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Mandating Cable Access for Multiple Internet Service Providers is Unnecessary, Infringes on First Amendment, Media Institute Says in Comments to FCC
FOR RELEASE: June 12, 2002
Contact: Richard T. Kaplar
The Media Institute
Washington, June 12, 2002 - Mandating multiple Internet service provider (ISP) access for cable is unnecessary and raises First Amendment questions, The Media Institute said in comments filed today with the Federal Communications Commission.
The Institute filed the comments in response to an FCC Declaratory Ruling and Notice of Proposed Rulemaking concerning cable facilities providing broadband access to the Internet, and the authority of the FCC to regulate such access.
"We conclude that mandated multiple ISP access for cable is neither necessary from a practical standpoint, nor appropriate from a constitutional standpoint," the Institute said.
The existence of other platforms for Internet access - and the ability of cable broadband subscribers to access virtually all Internet content (including other ISPs) through their cable ISP - remove any need to impose "must-carry" regulation for ISPs, the Institute said.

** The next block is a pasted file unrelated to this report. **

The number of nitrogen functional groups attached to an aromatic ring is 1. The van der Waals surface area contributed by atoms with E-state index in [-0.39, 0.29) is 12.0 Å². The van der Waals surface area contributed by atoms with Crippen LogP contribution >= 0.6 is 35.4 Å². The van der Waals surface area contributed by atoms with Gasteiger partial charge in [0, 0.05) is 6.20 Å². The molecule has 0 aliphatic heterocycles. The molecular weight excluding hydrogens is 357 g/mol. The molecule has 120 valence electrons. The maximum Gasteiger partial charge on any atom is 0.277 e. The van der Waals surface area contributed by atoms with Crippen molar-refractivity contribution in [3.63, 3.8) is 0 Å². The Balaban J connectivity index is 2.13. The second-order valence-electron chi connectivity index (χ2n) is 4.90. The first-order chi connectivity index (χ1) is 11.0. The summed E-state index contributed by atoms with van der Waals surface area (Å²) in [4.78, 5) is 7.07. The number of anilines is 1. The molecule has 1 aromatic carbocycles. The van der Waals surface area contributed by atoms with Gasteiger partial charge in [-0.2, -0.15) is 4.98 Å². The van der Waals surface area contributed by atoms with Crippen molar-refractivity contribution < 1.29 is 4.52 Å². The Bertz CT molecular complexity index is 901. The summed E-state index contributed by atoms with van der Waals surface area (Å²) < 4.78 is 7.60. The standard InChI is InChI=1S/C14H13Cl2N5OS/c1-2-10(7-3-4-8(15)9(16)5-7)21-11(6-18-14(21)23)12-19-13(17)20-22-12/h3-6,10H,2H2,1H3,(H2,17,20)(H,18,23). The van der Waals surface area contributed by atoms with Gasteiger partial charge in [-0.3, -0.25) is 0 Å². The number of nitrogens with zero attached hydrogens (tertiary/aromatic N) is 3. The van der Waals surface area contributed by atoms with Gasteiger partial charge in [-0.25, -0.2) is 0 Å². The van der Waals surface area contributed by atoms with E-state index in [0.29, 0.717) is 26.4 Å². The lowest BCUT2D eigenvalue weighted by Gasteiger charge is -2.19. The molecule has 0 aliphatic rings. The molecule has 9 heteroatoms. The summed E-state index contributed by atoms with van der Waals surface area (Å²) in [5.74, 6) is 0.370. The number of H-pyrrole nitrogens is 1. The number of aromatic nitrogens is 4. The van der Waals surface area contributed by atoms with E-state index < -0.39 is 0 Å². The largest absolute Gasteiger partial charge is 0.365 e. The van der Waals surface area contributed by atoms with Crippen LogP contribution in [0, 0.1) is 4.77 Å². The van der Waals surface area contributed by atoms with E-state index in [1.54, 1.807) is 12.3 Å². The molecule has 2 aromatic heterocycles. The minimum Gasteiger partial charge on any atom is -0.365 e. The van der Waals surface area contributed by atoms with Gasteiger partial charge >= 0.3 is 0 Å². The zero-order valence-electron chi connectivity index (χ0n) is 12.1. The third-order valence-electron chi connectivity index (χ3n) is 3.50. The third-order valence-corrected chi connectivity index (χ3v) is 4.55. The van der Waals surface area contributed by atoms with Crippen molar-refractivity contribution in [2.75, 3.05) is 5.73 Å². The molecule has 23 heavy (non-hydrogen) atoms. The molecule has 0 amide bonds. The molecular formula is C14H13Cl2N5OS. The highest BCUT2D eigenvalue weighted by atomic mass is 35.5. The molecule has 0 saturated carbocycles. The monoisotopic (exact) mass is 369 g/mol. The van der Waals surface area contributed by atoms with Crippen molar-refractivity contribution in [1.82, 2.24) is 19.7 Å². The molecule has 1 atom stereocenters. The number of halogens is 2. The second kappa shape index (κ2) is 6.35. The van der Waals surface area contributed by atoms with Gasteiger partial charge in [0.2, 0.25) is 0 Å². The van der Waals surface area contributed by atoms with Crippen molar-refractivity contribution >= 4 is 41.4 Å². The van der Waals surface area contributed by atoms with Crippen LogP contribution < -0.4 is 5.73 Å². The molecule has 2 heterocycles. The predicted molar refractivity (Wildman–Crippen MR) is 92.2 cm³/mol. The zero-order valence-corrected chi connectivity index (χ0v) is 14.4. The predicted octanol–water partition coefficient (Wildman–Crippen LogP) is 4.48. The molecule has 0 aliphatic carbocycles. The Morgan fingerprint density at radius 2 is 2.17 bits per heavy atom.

Because broadband technology affects the type and quality of content reaching subscribers, and because a cable operator's choice of ISP has content implications, a regulation mandating access would be subject to strict scrutiny under the First Amendment, the Institute said. Such a regulation would fail to withstand strict or intermediate scrutiny, since mandated ISP access would not correct any real "harm" to consumers.
The Institute also said that the FCC has acknowledged its authority in regulating these matters would be "ancillary," and, given that, urged the Commission to use restraint in exercising its authority.